A New Hunger
Despite the cultural obstacles, the strength and rigor of Mechanical Diagnosis and Therapy revealed a level of care powerful enough to capture those in attendance. In fact, on the last day, Claudia and Juan Cicneros, our hosts for the day and owners of one of the largest medical companies in Central America, had to turn professionals away at the door. Participants heard a brief overview of the system, saw a demonstration and were able to practice active problem solving and classification in small groups. The response was like someone who has only ever eaten off a restaurant appetizer menu, now seeing the whole menu unfolded before them for the first time. They embraced it and were hungry for more.
Guatemalans have a reason to be hungry. Compared to its tourist-favorite and border neighbor Belize, Guatemala is four times larger and has 43 times the population. One perfect example of the economic and political struggles holding the country back due to debt and embezzlement, nearly all of the country has no mail service. Thinking this was an exception, we experienced this first hand when we attempted to send mail home, realizing that it literally was an impossibility to send mail, regardless of money. We traveled a few miles across the border and the same package went from Belize to Chicago for 60 cents. Each tidal wave of positive momentum over the last 300 years had been pulled under by greed, government corruption, civil war and the like.
Hope for the Future
Change is coming through people like Claudia and Juan, who are passionately leveraging their position in the medical community to offer education to the locals (or “ay-do-cation” as Juan says it.). Schooled in America in their youth, they believe passionately in the innate importance of training as the vehicle to drive change for their broken country. For this reason, and at no profit to themselves, they’ve offered any and all training they could get their hands on at their state-of-the-art facility in the capitol at no cost. In recent years, they’ve hosted a series by a scoliosis specialist from Europe and, in a remarkable feat, last year coordinated the first Mulligan series, culminated by a certification examination in December which was completed by over 20 people paying over $500 per level. What they really want now, they say, is McKenzie.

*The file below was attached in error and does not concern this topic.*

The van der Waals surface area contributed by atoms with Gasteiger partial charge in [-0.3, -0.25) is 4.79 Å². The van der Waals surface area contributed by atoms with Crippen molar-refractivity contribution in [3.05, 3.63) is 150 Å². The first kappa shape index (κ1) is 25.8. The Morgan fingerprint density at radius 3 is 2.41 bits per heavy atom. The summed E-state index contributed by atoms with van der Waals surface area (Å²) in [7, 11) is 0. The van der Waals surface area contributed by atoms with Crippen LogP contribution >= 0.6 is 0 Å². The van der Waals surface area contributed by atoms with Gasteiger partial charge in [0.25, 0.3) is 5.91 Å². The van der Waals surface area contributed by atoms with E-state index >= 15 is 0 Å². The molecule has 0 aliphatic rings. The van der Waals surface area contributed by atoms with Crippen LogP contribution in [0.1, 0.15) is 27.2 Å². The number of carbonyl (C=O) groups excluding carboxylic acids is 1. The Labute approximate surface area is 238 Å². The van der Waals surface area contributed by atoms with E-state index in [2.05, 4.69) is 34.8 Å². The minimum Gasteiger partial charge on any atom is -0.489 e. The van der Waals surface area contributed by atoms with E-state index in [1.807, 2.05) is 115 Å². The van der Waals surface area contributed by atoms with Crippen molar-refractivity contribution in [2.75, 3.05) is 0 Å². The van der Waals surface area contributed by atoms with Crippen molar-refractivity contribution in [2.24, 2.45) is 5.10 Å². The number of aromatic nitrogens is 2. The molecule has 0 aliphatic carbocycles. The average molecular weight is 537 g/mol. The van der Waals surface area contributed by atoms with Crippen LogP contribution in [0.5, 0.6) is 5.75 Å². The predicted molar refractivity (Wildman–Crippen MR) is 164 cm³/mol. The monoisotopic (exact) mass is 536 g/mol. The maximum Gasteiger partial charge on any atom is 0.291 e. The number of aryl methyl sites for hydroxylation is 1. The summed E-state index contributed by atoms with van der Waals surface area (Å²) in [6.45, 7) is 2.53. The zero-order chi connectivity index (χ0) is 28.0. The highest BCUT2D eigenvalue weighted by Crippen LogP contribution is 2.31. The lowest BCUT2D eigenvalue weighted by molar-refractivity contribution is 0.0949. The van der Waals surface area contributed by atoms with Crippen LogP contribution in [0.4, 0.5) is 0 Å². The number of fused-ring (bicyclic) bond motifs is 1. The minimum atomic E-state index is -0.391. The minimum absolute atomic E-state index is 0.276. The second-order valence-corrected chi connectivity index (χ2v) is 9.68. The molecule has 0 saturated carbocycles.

“The people are hungry, but they don’t have access to what they need,” Juan remarks. They say Guatemala has been poor so long, that it has transformed the way people think. They hold onto to whatever knowledge or training they can put their hands on, rather than share and dispense for the common good. It sounds a lot like Depression-era hoarding, everyone hiding copper pennies under their mattresses.
Locals tell a popular legend. There were two fishing boats, one full of American lobsters and the other full of Guatemalan lobsters. In the American boat, the fishermen had to place a cover over the lobster cage because the lobsters kept climbing up each other and escaping out the top. As the tale goes, the Guatemalan cage didn’t need a cover, because any time a lobster would try to climb out, the other captives would pull them back down.
Juan reflects on this story with a resolved surrender, but you can see a determination to change the way things have been. For decades, this has been the way of things, but there’s hope for change. For the first time, a class of people have the financial ability to pay a fair wage for advanced training like MDT. More importantly, talented and motivated advocates like Juan and Claudia, working together with others like their PT friend Marta, who founded the first-ever PT association in Guatemala, are committed to bringing whatever will best help PT in their country, and eventually help every person. Good people looking to raise the level for all in Guatemala, not just keep everyone else down.
As of this writing, representatives of the Guatemala constituency are in talks with The McKenzie Institute International to coordinate presenting the full MDT Series and Certification, for which 30+ local therapists and delegates from bordering Honduras have expressed interest.
For more pictures, please see the pdf below.